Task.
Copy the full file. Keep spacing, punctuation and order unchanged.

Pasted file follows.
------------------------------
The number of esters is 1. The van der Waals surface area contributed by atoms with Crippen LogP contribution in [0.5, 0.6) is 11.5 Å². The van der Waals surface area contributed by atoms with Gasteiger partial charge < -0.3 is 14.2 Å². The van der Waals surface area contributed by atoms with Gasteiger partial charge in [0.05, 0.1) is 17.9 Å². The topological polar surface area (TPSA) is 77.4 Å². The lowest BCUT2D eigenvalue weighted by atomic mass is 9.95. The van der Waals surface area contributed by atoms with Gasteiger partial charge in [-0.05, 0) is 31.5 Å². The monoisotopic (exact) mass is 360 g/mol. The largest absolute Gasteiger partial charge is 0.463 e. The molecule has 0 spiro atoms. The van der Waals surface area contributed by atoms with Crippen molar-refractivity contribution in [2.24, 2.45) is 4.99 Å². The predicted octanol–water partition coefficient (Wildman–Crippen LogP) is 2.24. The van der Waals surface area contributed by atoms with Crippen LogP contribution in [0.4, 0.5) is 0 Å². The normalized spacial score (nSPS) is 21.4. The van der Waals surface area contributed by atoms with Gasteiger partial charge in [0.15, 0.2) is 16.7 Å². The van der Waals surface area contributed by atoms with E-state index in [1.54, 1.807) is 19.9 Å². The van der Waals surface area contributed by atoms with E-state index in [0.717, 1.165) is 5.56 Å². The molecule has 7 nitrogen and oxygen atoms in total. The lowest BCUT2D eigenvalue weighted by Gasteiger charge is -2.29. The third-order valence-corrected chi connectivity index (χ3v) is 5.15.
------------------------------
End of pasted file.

The number of esters is 1. The van der Waals surface area contributed by atoms with Crippen LogP contribution in [0.5, 0.6) is 11.5 Å². The van der Waals surface area contributed by atoms with Gasteiger partial charge < -0.3 is 14.2 Å². The van der Waals surface area contributed by atoms with Gasteiger partial charge in [0.05, 0.1) is 17.9 Å². The topological polar surface area (TPSA) is 77.4 Å². The lowest BCUT2D eigenvalue weighted by atomic mass is 9.95. The van der Waals surface area contributed by atoms with Gasteiger partial charge in [-0.05, 0) is 31.5 Å². The monoisotopic (exact) mass is 360 g/mol. The largest absolute Gasteiger partial charge is 0.463 e. The molecule has 0 spiro atoms. The van der Waals surface area contributed by atoms with Crippen molar-refractivity contribution in [2.24, 2.45) is 4.99 Å². The predicted octanol–water partition coefficient (Wildman–Crippen LogP) is 2.24. The van der Waals surface area contributed by atoms with Crippen LogP contribution in [0.4, 0.5) is 0 Å². The normalized spacial score (nSPS) is 21.4. The van der Waals surface area contributed by atoms with Gasteiger partial charge in [0.15, 0.2) is 16.7 Å². The van der Waals surface area contributed by atoms with E-state index in [1.54, 1.807) is 19.9 Å². The van der Waals surface area contributed by atoms with E-state index in [0.717, 1.165) is 5.56 Å². The molecule has 7 nitrogen and oxygen atoms in total. The lowest BCUT2D eigenvalue weighted by Gasteiger charge is -2.29. The third-order valence-corrected chi connectivity index (χ3v) is 5.15.